April 23, 2020
Kenyon has temporarily adjusted its operations due to the COVID-19 pandemic. Read more here.
Education, for most people, is what you get out of it: a degree, a life-changing experience, new ways of thinking. But for Phoebe Roe ’16, education has been about giving back.
In the fall of her sophomore year, while writing for the Collegian, Roe discovered dire problems plaguing the East Knox Local School District, not far from campus. Repeated levy failures had thrown the district into a fiscal crisis in November 2013. Gym, art and music classes were cut. Clubs and Advanced Placement courses disappeared. Athletics became pay-to-play.
“It shocked me,” said Roe, who had attended a well-funded public school in Pittsburgh. “I can say I’m a public school kid, but it’s such a broad term. There’s my public school, and there’s a large portion of the public schools in America that are just not well-funded but so easily swept under the rug.”
Roe quickly devised a plan. She flooded student and faculty email inboxes, sharing her concerns and ideas. The response was overwhelming. “It was one of the best days of my life,” she said. “Everyone was so kind and so excited about getting involved.”
That was the beginning of the Partnership of East Knox Local School District and Kenyon College. As founder and president, Roe has organized more than 200 volunteers, while working closely with faculty members and administrators at both Kenyon and East Knox.
Derick Busenburg ’05, a former principal at East Knox, was initially concerned that the district’s limited resources would mean that the burden of carrying the program would fall on Roe. “I know how isolated and demanding life on the Hill can be, and I wasn’t sure if she fully understood what she was getting into,” he recalled. “But Phoebe’s drive, commitment and patience have been amazing. She has a huge heart and the will to back it up with meaningful solutions.”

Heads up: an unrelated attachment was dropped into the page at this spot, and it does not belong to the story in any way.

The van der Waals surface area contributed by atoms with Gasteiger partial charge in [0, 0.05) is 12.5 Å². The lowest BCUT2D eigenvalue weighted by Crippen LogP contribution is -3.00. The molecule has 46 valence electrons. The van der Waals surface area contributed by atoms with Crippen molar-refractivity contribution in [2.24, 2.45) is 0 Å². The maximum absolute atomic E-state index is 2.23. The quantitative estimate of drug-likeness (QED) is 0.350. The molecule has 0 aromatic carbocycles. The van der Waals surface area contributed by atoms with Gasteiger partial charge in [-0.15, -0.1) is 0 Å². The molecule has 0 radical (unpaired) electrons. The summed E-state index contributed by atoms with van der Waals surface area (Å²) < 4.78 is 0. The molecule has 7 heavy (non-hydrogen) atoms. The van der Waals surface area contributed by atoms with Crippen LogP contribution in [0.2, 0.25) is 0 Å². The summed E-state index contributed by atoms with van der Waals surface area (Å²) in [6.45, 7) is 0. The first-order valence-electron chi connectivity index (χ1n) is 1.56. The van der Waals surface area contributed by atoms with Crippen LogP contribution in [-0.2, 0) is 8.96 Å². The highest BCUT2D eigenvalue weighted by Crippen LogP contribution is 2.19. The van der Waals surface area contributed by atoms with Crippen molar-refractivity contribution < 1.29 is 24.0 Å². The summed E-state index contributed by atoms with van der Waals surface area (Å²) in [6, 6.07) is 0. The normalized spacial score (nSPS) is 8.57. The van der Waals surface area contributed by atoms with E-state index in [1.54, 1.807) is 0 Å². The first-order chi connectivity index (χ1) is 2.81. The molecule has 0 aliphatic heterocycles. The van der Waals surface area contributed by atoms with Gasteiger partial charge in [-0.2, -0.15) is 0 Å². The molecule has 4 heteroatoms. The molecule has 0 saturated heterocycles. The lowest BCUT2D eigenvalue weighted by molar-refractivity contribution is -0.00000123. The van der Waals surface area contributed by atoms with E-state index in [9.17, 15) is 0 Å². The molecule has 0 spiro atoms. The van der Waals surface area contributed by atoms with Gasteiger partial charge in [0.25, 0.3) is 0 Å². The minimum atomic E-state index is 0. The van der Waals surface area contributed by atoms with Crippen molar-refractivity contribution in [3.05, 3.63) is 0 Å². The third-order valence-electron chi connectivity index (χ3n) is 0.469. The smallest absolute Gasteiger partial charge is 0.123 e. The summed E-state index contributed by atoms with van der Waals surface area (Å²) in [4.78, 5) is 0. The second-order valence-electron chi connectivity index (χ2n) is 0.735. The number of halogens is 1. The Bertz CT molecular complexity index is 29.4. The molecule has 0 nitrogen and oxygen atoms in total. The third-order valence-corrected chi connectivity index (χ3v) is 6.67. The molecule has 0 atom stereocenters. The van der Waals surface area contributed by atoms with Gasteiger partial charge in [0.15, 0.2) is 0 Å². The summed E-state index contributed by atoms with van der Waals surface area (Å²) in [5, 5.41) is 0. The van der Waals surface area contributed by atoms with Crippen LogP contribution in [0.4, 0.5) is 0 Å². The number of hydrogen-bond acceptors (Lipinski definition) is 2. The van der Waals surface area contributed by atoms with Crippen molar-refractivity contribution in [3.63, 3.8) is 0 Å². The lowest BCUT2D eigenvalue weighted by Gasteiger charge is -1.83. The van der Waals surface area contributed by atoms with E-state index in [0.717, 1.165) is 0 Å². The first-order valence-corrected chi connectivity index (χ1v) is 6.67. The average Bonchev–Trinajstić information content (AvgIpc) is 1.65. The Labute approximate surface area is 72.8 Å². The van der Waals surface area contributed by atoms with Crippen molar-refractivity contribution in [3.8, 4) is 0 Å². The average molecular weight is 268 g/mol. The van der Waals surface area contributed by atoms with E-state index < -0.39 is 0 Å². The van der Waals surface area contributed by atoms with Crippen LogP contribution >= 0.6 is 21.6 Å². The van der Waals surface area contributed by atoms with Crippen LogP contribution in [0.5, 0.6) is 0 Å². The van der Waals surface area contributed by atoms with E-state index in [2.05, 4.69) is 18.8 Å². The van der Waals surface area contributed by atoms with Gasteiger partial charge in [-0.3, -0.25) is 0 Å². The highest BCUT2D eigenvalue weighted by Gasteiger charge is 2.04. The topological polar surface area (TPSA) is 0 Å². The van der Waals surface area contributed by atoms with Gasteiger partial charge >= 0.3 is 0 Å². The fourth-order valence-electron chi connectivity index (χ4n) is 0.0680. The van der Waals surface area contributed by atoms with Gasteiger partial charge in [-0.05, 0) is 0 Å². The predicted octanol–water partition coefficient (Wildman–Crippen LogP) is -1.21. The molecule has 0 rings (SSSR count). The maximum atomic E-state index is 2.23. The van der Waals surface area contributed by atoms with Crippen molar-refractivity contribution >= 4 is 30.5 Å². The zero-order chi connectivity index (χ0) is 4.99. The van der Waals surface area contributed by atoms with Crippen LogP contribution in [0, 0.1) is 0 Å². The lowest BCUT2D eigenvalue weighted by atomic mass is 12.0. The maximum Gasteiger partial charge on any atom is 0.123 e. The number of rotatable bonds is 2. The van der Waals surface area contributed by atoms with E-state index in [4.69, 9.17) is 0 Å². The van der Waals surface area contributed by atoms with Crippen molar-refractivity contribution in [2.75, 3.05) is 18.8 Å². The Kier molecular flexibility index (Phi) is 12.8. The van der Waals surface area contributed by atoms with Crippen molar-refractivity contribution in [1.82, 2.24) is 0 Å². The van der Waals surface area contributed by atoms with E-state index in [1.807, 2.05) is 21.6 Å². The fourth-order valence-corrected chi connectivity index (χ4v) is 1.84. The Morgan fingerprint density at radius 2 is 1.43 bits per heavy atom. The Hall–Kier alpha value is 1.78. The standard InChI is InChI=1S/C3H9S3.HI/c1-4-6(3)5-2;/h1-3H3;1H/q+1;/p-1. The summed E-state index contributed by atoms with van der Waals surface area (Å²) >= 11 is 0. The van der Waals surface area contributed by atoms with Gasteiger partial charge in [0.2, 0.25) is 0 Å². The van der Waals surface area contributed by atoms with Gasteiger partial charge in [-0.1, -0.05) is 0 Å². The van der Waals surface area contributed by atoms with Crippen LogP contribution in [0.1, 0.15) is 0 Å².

When the short-staffed district was forced to resort to a schedule of four study halls a day, Roe helped volunteers channel their own interests into enriching classes. Today, students and campus organizations assist with gym classes and the track team; teach ballroom dance lessons, yoga and band; tutor; participate in an after-school program; and serve as mentors for independent freshman projects. “East Knox is so incredibly flexible,” Roe said. “They’re really great about being open to help, and whatever students can offer, they take.”
The program also holds fundraisers for the district and organizes a college visit day for juniors, giving the high school students both the experience of a campus tour and the opportunity to discuss their college-search questions with an admissions counselor. “None of this would have been possible without Phoebe’s unique combination of vision, organization and drive,” Busenburg said.
The school partnership is just one of many commitments that Roe juggles. She’s the co-president of Kenyon’s chapter of the Roosevelt Institute, a policy think-tank for students; founder/owner of the campus delivery service, Kenyon Carryout; a member of the equestrian team; an admissions tour guide — the list goes on. On Honors Day this year, she was one of two students to receive the Humanitarian Award.
And she’s a great student, majoring in psychology with minors in English and Arabic. Assistant Professor of Psychology Katherine Corker calls her “one of the most outside-the-box thinkers I have met at Kenyon.”
Her secret? No social media and an unlimited capacity for what she calls “robotting out.” She added: “But I do sleep.”
After Kenyon, Roe hopes to continue pursuing her passion for education through Teach for America. Eventually, she wants to work on education policy, with the dream of becoming the U.S. Secretary of Education. “I don’t ever want to lose sight of my goal to help people,” she said.
While the partnership between East Knox and Kenyon faces challenges — ranging from transportation for volunteers to future leadership — Roe is confident that the program will long continue to help students engage in meaningful work in the local community. Perhaps its greatest virtue, she feels, is the reciprocity of the learning experience. Working with a school like East Knox is “a two-way street,” Roe said. “The perspective you get from seeing that it exists 10 minutes away from this place, it’s very eye-opening and very beneficial to us, too. I have a newfound humbleness in a lot of ways.”